Fallen falcon takes plane back to Winnipeg after months in U.S. waiting on passport

It took months to get the bird of prey a passport, but Beatrix the peregrine falcon made a safe landing in Winnipeg last week.

Injured in Texas storm in spring, months of rehab later, Beatrix returns to Canadian birthplace

Beatrix will spend the winter strengthening her wing muscles. If all goes well, she'll be released in the spring. (Prairie Wildlife Rehabilitation Centre)

It took months to get the bird of prey a passport, but a peregrine falcon injured in a wicked southern U.S. storm in the spring was finally cleared for landing in Winnipeg last week.

"She's a tough little bird," said Tracy Maconachie, co-ordinator with the Peregrine Falcon Recovery Project.

Born on the ledge of a downtown Winnipeg hotel in 2011, Beatrix made headlines south of the border in March when the falcon was rescued from a busy Texas highway. A storm pounded her down to the pavement of U.S. Highway 75 in Dallas and stopped her from migrating north for breeding season.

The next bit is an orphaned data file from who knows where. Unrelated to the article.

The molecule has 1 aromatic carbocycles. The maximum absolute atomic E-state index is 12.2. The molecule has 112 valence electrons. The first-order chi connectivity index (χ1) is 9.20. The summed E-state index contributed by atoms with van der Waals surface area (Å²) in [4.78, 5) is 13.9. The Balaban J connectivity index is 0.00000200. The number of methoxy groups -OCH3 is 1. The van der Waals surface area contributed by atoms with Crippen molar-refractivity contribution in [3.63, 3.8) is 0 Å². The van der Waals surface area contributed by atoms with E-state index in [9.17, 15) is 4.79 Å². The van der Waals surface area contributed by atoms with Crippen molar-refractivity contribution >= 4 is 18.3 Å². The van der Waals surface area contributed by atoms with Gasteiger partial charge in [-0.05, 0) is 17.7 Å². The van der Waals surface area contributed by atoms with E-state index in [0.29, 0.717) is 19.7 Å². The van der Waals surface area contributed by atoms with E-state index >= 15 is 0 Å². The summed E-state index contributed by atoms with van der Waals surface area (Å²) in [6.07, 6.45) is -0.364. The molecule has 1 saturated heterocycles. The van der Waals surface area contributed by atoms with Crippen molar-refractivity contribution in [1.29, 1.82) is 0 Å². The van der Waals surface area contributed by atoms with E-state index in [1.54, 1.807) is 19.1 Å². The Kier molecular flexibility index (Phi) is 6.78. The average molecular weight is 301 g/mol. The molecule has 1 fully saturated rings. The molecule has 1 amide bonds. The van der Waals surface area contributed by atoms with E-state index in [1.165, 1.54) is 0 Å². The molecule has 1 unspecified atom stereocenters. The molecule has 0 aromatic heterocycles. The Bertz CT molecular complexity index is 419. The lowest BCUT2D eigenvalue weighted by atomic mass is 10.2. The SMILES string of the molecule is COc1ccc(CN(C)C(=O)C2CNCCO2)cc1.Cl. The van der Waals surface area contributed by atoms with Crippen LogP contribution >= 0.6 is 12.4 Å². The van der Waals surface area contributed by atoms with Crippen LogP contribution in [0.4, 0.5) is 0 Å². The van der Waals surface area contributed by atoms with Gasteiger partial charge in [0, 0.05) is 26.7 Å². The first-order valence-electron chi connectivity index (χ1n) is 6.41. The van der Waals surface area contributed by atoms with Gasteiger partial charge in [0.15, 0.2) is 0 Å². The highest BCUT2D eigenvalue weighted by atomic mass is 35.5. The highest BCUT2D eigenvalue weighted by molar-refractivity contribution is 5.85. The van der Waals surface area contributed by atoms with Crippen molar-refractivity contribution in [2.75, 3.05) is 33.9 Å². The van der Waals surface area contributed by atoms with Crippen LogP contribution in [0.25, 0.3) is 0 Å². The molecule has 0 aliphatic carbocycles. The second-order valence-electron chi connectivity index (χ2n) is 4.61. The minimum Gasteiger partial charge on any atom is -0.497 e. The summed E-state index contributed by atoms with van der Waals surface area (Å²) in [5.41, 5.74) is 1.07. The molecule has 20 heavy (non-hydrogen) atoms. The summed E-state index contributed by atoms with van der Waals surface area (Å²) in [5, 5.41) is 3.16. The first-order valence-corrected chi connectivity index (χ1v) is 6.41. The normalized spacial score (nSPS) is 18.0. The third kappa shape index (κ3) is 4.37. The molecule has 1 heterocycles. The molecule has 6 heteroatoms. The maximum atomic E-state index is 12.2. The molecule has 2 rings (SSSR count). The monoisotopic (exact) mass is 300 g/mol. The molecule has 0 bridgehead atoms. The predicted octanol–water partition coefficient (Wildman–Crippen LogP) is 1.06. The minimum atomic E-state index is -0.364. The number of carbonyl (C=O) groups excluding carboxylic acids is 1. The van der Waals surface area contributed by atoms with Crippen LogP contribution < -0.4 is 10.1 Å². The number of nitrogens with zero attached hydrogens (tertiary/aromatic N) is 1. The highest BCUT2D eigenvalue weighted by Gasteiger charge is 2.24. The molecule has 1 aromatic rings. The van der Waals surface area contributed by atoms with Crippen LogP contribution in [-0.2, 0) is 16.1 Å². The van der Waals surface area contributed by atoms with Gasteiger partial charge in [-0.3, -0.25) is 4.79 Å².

Sending the bird home wasn't a simple process. Maconachie spent months working with Kathy Rogers, founder of Texas-based Rogers Wildlife Rehabilitation Center, to get the proper permits to repatriate Beatrix.

It took 90 days of applications, four permits and nine months of rehabilitation, but Beatrix managed to board a plane to Winnipeg on Dec. 1 with Rogers by her side.

"She had an airline ticket and the whole bit," Maconachie said, adding Beatrix was transported in a carrier that blocked out her surroundings to keep her calm.

Beatrix took the window seat next to Rogers for part of the ride; American Airlines and WestJet took care of flight costs.

Beatrix had surgery on her feet recently. Rehab workers will be keeping an eye on them as they heal over the winter. (Prairie Wildlife Rehabilitation Centre)

She'll spend the winter strengthening her wing muscles and rehabilitating her feet, which just underwent surgery.

The hope is she'll be in "top shape" and released next spring, Maconachie said.

If all goes well, it could mean life as usual for Beatrix, and the endangered bird could resume its migration cycle again. 

"We're optimistic. She's made it this far," Maconachie said.

"We just have to get her little feet all healed up and get her back on the path. We'll take it one step at a time.

"She'll decide whether she wants to nest or if she wants to go off and play in a wetland for a year or if she wants to go somewhere else entirely."